# Constructing a List of Functions

I would like to construct a list of Functions that can be used like: F[z][[i]]

Where one can choose between list elements with i and that the function evaluates at the point z. So that one can have either a List of Functions when z is declared or a List of Values when z has a particular value.

I tried to do it like:

n = 10;
t[z_] := 0.58 ( 1 - 0.02624 Power[ Abs[z]/500, 2.2306]);
c[z_] := t[z] - t[0];
R1[z_] := 125 + t[z] + c[z];
RList = {Function[z, R1[z]]};
Do[AppendTo[RList, RList[[i]] + Function[z, t[z] + c[z]] ], {i,n-1}];

• Your problems are manifold. This is not a list. It is a sum. AppendTo works that way. But You misuse Function. The example from the Mathematica documentation for Function is f = (3 + #) & and {f[a], f[b]} with the result {3 + a, 3 + b}. Pure functions are the path to success for such kind of operation. Best luck. Mar 19, 2020 at 17:01
• Thanks for your answer. Can you maybe give a small example for a solution? I've read through the Pure Function Tutorial but I don't quiet get how it fits to my problem.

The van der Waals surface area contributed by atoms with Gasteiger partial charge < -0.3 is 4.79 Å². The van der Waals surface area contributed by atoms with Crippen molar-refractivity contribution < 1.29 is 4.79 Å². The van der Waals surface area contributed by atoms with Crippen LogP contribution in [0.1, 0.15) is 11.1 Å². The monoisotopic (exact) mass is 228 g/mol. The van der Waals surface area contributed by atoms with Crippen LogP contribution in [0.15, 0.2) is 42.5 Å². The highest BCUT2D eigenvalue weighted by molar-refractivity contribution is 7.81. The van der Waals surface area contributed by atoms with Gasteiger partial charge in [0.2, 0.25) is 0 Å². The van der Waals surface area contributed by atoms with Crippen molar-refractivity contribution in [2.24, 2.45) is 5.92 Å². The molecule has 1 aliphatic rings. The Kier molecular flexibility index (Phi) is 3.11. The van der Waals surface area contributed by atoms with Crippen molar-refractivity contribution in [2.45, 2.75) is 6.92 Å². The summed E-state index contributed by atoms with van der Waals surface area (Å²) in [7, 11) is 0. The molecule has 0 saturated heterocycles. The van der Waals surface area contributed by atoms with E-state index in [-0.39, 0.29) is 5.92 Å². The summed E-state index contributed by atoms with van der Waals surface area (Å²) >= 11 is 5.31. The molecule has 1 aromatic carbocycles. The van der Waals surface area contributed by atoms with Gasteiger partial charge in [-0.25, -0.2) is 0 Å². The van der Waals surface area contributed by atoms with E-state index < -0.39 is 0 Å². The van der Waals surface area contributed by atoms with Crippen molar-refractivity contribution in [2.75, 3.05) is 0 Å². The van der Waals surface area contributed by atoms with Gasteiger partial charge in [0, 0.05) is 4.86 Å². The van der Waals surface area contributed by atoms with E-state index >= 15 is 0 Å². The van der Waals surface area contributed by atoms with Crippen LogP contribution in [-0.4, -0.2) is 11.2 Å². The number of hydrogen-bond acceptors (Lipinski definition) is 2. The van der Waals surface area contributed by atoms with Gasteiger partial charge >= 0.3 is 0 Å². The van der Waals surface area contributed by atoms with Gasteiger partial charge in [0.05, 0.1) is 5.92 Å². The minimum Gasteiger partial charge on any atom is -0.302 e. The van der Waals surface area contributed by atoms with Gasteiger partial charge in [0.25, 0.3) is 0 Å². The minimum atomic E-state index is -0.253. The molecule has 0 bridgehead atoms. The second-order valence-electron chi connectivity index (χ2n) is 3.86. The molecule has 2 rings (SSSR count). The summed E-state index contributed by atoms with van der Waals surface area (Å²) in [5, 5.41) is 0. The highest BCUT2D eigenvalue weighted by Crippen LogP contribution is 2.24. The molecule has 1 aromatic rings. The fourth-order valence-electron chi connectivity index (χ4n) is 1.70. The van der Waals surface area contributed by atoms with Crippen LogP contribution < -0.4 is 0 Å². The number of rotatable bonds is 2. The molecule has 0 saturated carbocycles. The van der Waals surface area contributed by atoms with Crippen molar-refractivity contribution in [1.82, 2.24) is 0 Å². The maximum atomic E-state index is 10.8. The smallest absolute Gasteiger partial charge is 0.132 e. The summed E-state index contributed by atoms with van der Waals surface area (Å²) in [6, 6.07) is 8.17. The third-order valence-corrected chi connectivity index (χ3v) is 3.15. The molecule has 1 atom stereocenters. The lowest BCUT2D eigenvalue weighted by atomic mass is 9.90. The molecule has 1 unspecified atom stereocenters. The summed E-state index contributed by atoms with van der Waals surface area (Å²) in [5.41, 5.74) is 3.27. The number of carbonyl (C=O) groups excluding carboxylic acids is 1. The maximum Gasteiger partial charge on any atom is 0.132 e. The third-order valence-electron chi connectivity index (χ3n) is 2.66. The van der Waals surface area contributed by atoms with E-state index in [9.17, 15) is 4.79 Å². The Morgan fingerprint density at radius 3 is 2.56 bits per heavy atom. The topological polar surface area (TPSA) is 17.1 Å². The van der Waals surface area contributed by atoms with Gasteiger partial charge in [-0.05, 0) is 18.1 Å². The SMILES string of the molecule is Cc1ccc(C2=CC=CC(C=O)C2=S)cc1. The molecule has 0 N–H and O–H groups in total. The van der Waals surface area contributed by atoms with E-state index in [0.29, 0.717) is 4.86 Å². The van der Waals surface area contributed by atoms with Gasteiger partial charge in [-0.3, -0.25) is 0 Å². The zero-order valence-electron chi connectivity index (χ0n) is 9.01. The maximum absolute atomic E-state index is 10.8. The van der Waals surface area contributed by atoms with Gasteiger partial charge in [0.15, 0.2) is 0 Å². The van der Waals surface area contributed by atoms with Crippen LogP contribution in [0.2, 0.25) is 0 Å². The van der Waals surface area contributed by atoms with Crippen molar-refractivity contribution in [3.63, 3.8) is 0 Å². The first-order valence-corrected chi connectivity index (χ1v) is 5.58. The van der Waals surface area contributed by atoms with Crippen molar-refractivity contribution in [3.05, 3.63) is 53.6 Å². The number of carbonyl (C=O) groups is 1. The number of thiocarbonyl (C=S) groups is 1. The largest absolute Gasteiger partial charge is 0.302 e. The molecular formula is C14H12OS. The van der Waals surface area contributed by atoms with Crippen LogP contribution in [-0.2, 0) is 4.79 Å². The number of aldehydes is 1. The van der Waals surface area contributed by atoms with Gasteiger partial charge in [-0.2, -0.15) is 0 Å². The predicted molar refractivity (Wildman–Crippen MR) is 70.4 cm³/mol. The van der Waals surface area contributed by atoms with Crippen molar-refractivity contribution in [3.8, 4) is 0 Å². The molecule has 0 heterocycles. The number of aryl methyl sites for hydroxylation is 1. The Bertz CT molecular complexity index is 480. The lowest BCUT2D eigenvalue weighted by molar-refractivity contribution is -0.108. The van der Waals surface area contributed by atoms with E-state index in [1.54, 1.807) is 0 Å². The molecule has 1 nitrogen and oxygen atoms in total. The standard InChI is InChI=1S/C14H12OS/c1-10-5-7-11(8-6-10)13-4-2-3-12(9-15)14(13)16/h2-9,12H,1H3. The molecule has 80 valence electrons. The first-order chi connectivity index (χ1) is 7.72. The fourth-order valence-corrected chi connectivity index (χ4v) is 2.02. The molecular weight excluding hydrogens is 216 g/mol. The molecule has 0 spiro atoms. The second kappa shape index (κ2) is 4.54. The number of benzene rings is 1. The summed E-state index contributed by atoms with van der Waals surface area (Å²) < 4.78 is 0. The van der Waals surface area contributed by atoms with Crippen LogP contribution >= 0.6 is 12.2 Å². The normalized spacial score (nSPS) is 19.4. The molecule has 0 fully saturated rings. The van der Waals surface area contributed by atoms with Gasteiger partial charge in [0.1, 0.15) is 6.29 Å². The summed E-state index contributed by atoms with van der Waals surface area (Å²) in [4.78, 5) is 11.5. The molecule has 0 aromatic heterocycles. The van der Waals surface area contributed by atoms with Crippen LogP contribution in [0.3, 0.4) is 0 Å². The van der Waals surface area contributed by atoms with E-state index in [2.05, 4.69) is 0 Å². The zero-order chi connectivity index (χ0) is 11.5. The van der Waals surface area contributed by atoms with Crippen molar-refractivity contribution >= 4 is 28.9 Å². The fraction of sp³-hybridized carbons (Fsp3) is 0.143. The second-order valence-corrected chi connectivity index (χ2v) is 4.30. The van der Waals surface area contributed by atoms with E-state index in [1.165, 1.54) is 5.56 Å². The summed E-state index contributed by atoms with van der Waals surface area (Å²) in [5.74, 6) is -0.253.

– CR36
Mar 19, 2020 at 20:20
• Perhaps a nice example with an explanation is [mathematica.stackexchange.com/questions/85750/…. Mar 24, 2020 at 16:50
• This question seems of bigger importance for Your forthcoming: [mathematica.stackexchange.com/questions/56504/…: get the Function to the standard introduced in V10. Mar 24, 2020 at 17:39

The general case: I can mention some patterns with different interfaces. Just a small example. f1 is just a list of functions. f2 is a vector valued function. f3 is like f2, but encapsulates the indexing as function parameter.

f1 = Table[With[{nn = n}, Function[x, x^nn]], {n, 1, 5}]
f1[[2]][x]

f2 = Function[{x}, Table[x^n, {n, 1, 5}] // Evaluate]
f2[x][[2]]

f3 = Function[{i, x}, Indexed[Table[x^n, {n, 1, 5}], i] // Evaluate]
f3[2, x]


n = 10;
t[z_] := 0.58 (1 - 0.02624 Power[Abs[z]/500, 2.2306]);
c[z_] := t[z] - t[0];
R1[z_] := 125 + t[z] + c[z];
RList = {Function[z, R1[z] // Evaluate]};
Do[AppendTo[RList, Function[z, RList[[i]][z] + t[z] + c[z] // Evaluate]], {i, n - 1}];


You need to use Function outermost of your list element and insert z everywhere it must be inserted, so resolving all inner Function objects.

It's a quick and dirty way. Maybe it can be done more efficently with NestList or something similar.

• Exactly what I meant. Thank you!
– CR36
Mar 23, 2020 at 15:48